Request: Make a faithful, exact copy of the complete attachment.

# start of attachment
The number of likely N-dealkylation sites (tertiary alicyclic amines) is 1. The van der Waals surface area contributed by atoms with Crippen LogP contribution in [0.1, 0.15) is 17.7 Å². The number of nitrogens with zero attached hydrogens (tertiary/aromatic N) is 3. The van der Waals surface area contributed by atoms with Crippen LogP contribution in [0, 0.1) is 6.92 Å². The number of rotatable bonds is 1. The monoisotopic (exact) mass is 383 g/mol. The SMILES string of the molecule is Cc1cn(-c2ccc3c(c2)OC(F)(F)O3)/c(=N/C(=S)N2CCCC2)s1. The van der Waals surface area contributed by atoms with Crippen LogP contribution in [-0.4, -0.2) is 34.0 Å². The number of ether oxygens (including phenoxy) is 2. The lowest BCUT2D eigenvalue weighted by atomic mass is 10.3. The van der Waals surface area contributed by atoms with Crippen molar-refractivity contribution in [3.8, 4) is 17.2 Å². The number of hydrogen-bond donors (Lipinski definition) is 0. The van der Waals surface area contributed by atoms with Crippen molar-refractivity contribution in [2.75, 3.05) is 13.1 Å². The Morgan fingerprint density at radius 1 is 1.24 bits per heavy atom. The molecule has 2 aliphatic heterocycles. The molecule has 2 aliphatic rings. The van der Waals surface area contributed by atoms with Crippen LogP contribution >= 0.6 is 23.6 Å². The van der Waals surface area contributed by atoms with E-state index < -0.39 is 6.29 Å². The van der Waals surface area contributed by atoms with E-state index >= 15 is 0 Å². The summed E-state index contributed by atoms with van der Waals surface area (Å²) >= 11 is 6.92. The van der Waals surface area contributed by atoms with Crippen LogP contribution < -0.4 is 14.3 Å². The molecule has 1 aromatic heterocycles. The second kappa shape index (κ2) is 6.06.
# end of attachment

The number of likely N-dealkylation sites (tertiary alicyclic amines) is 1. The van der Waals surface area contributed by atoms with Crippen LogP contribution in [0.1, 0.15) is 17.7 Å². The number of nitrogens with zero attached hydrogens (tertiary/aromatic N) is 3. The van der Waals surface area contributed by atoms with Crippen LogP contribution in [0, 0.1) is 6.92 Å². The number of rotatable bonds is 1. The monoisotopic (exact) mass is 383 g/mol. The SMILES string of the molecule is Cc1cn(-c2ccc3c(c2)OC(F)(F)O3)/c(=N/C(=S)N2CCCC2)s1. The van der Waals surface area contributed by atoms with Crippen LogP contribution in [-0.4, -0.2) is 34.0 Å². The number of ether oxygens (including phenoxy) is 2. The lowest BCUT2D eigenvalue weighted by atomic mass is 10.3. The van der Waals surface area contributed by atoms with Crippen molar-refractivity contribution in [3.8, 4) is 17.2 Å². The number of hydrogen-bond donors (Lipinski definition) is 0. The van der Waals surface area contributed by atoms with Crippen molar-refractivity contribution in [2.75, 3.05) is 13.1 Å². The Morgan fingerprint density at radius 1 is 1.24 bits per heavy atom. The molecule has 2 aliphatic heterocycles. The molecule has 2 aliphatic rings. The van der Waals surface area contributed by atoms with Crippen LogP contribution >= 0.6 is 23.6 Å². The van der Waals surface area contributed by atoms with E-state index < -0.39 is 6.29 Å². The van der Waals surface area contributed by atoms with E-state index >= 15 is 0 Å². The summed E-state index contributed by atoms with van der Waals surface area (Å²) >= 11 is 6.92. The van der Waals surface area contributed by atoms with Crippen LogP contribution < -0.4 is 14.3 Å². The molecule has 1 aromatic heterocycles. The second kappa shape index (κ2) is 6.06.